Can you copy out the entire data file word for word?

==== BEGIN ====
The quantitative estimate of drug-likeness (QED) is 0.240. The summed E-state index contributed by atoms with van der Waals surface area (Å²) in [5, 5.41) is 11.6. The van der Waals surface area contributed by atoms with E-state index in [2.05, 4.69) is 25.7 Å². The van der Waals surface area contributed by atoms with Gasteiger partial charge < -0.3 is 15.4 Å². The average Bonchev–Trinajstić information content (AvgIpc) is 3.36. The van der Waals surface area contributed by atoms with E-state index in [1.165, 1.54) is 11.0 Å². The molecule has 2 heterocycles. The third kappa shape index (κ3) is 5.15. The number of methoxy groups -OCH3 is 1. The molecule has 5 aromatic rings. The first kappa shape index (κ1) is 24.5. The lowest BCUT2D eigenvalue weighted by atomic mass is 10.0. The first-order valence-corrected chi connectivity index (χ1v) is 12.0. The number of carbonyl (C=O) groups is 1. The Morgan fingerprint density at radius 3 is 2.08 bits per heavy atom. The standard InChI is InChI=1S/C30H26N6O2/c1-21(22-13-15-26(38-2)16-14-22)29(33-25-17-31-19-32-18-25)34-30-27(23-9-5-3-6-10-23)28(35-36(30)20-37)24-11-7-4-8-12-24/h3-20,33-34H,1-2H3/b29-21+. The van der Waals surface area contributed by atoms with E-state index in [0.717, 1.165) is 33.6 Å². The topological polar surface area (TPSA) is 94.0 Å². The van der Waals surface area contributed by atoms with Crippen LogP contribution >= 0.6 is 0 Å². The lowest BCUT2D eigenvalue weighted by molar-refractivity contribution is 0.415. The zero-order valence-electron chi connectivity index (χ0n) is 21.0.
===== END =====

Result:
The quantitative estimate of drug-likeness (QED) is 0.240. The summed E-state index contributed by atoms with van der Waals surface area (Å²) in [5, 5.41) is 11.6. The van der Waals surface area contributed by atoms with E-state index in [2.05, 4.69) is 25.7 Å². The van der Waals surface area contributed by atoms with Gasteiger partial charge < -0.3 is 15.4 Å². The average Bonchev–Trinajstić information content (AvgIpc) is 3.36. The van der Waals surface area contributed by atoms with E-state index in [1.165, 1.54) is 11.0 Å². The molecule has 2 heterocycles. The third kappa shape index (κ3) is 5.15. The number of methoxy groups -OCH3 is 1. The molecule has 5 aromatic rings. The first kappa shape index (κ1) is 24.5. The lowest BCUT2D eigenvalue weighted by atomic mass is 10.0. The first-order valence-corrected chi connectivity index (χ1v) is 12.0. The number of carbonyl (C=O) groups is 1. The Morgan fingerprint density at radius 3 is 2.08 bits per heavy atom. The standard InChI is InChI=1S/C30H26N6O2/c1-21(22-13-15-26(38-2)16-14-22)29(33-25-17-31-19-32-18-25)34-30-27(23-9-5-3-6-10-23)28(35-36(30)20-37)24-11-7-4-8-12-24/h3-20,33-34H,1-2H3/b29-21+. The van der Waals surface area contributed by atoms with E-state index in [0.717, 1.165) is 33.6 Å². The topological polar surface area (TPSA) is 94.0 Å². The van der Waals surface area contributed by atoms with Crippen LogP contribution >= 0.6 is 0 Å². The lowest BCUT2D eigenvalue weighted by molar-refractivity contribution is 0.415. The zero-order valence-electron chi connectivity index (χ0n) is 21.0.